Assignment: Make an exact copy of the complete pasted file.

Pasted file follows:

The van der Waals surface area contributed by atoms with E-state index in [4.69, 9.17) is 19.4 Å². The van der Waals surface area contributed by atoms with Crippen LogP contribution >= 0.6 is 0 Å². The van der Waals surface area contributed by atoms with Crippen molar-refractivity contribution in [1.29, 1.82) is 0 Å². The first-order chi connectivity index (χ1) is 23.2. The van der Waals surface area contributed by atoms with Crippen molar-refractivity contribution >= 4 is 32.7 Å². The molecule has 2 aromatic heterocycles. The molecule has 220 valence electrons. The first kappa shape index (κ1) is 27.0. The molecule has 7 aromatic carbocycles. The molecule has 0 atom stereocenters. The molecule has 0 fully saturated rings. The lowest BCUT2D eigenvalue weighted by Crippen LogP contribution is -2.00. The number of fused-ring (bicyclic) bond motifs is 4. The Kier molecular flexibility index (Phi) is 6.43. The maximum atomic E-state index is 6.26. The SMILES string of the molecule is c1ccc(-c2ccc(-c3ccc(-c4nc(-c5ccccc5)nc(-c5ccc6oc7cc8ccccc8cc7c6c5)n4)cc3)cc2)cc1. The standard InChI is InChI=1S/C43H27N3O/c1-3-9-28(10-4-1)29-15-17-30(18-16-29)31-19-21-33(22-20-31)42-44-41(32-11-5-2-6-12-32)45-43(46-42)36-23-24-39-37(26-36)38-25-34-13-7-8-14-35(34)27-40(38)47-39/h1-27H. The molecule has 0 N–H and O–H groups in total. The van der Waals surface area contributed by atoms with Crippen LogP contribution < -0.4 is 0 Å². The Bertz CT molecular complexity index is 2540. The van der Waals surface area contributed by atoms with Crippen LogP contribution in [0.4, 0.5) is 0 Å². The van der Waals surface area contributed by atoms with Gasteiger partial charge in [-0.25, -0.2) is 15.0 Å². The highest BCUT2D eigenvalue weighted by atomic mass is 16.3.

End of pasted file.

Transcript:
The van der Waals surface area contributed by atoms with E-state index in [4.69, 9.17) is 19.4 Å². The van der Waals surface area contributed by atoms with Crippen LogP contribution >= 0.6 is 0 Å². The van der Waals surface area contributed by atoms with Crippen molar-refractivity contribution in [1.29, 1.82) is 0 Å². The first-order chi connectivity index (χ1) is 23.2. The van der Waals surface area contributed by atoms with Crippen molar-refractivity contribution >= 4 is 32.7 Å². The molecule has 2 aromatic heterocycles. The molecule has 220 valence electrons. The first kappa shape index (κ1) is 27.0. The molecule has 7 aromatic carbocycles. The molecule has 0 atom stereocenters. The molecule has 0 fully saturated rings. The lowest BCUT2D eigenvalue weighted by Crippen LogP contribution is -2.00. The number of fused-ring (bicyclic) bond motifs is 4. The Kier molecular flexibility index (Phi) is 6.43. The maximum atomic E-state index is 6.26. The SMILES string of the molecule is c1ccc(-c2ccc(-c3ccc(-c4nc(-c5ccccc5)nc(-c5ccc6oc7cc8ccccc8cc7c6c5)n4)cc3)cc2)cc1. The standard InChI is InChI=1S/C43H27N3O/c1-3-9-28(10-4-1)29-15-17-30(18-16-29)31-19-21-33(22-20-31)42-44-41(32-11-5-2-6-12-32)45-43(46-42)36-23-24-39-37(26-36)38-25-34-13-7-8-14-35(34)27-40(38)47-39/h1-27H. The molecule has 0 N–H and O–H groups in total. The van der Waals surface area contributed by atoms with Crippen LogP contribution < -0.4 is 0 Å². The Bertz CT molecular complexity index is 2540. The van der Waals surface area contributed by atoms with Crippen LogP contribution in [0.4, 0.5) is 0 Å². The van der Waals surface area contributed by atoms with Gasteiger partial charge in [-0.25, -0.2) is 15.0 Å². The highest BCUT2D eigenvalue weighted by atomic mass is 16.3.